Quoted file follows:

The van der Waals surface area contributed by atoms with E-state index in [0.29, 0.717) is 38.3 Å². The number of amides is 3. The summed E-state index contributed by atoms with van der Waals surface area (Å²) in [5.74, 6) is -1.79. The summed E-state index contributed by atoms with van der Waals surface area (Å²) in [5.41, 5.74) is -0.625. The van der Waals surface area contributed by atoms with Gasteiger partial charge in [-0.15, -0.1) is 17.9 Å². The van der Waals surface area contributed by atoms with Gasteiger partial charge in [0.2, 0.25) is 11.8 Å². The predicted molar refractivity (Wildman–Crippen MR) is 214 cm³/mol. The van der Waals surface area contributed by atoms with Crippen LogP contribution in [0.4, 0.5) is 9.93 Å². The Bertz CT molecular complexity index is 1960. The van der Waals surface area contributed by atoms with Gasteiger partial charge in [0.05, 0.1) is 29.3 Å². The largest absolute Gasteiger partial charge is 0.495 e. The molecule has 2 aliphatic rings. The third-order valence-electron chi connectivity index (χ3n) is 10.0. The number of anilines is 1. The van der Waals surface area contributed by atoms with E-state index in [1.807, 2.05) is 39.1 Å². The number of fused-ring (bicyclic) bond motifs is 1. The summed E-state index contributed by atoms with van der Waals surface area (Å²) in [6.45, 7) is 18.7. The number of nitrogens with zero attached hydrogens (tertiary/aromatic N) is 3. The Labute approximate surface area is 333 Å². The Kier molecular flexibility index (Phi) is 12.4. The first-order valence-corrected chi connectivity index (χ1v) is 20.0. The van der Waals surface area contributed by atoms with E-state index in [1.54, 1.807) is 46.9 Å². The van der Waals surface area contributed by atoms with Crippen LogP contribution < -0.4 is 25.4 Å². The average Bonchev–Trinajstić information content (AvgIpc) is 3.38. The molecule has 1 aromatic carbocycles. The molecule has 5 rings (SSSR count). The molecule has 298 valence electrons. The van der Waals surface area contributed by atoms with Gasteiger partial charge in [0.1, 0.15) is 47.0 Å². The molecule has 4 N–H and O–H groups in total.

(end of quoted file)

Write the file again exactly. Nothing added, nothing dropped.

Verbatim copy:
The van der Waals surface area contributed by atoms with E-state index in [0.29, 0.717) is 38.3 Å². The number of amides is 3. The summed E-state index contributed by atoms with van der Waals surface area (Å²) in [5.74, 6) is -1.79. The summed E-state index contributed by atoms with van der Waals surface area (Å²) in [5.41, 5.74) is -0.625. The van der Waals surface area contributed by atoms with Gasteiger partial charge in [-0.15, -0.1) is 17.9 Å². The van der Waals surface area contributed by atoms with Gasteiger partial charge in [0.2, 0.25) is 11.8 Å². The predicted molar refractivity (Wildman–Crippen MR) is 214 cm³/mol. The van der Waals surface area contributed by atoms with Crippen LogP contribution in [0.4, 0.5) is 9.93 Å². The Bertz CT molecular complexity index is 1960. The van der Waals surface area contributed by atoms with Gasteiger partial charge in [0.05, 0.1) is 29.3 Å². The largest absolute Gasteiger partial charge is 0.495 e. The molecule has 2 aliphatic rings. The third-order valence-electron chi connectivity index (χ3n) is 10.0. The number of anilines is 1. The van der Waals surface area contributed by atoms with E-state index in [1.807, 2.05) is 39.1 Å². The number of fused-ring (bicyclic) bond motifs is 1. The summed E-state index contributed by atoms with van der Waals surface area (Å²) in [6.45, 7) is 18.7. The number of nitrogens with zero attached hydrogens (tertiary/aromatic N) is 3. The Labute approximate surface area is 333 Å². The Kier molecular flexibility index (Phi) is 12.4. The first-order valence-corrected chi connectivity index (χ1v) is 20.0. The van der Waals surface area contributed by atoms with E-state index in [1.54, 1.807) is 46.9 Å². The van der Waals surface area contributed by atoms with Crippen LogP contribution < -0.4 is 25.4 Å². The average Bonchev–Trinajstić information content (AvgIpc) is 3.38. The molecule has 1 aromatic carbocycles. The molecule has 5 rings (SSSR count). The molecule has 298 valence electrons. The van der Waals surface area contributed by atoms with Gasteiger partial charge in [0.1, 0.15) is 47.0 Å². The molecule has 4 N–H and O–H groups in total.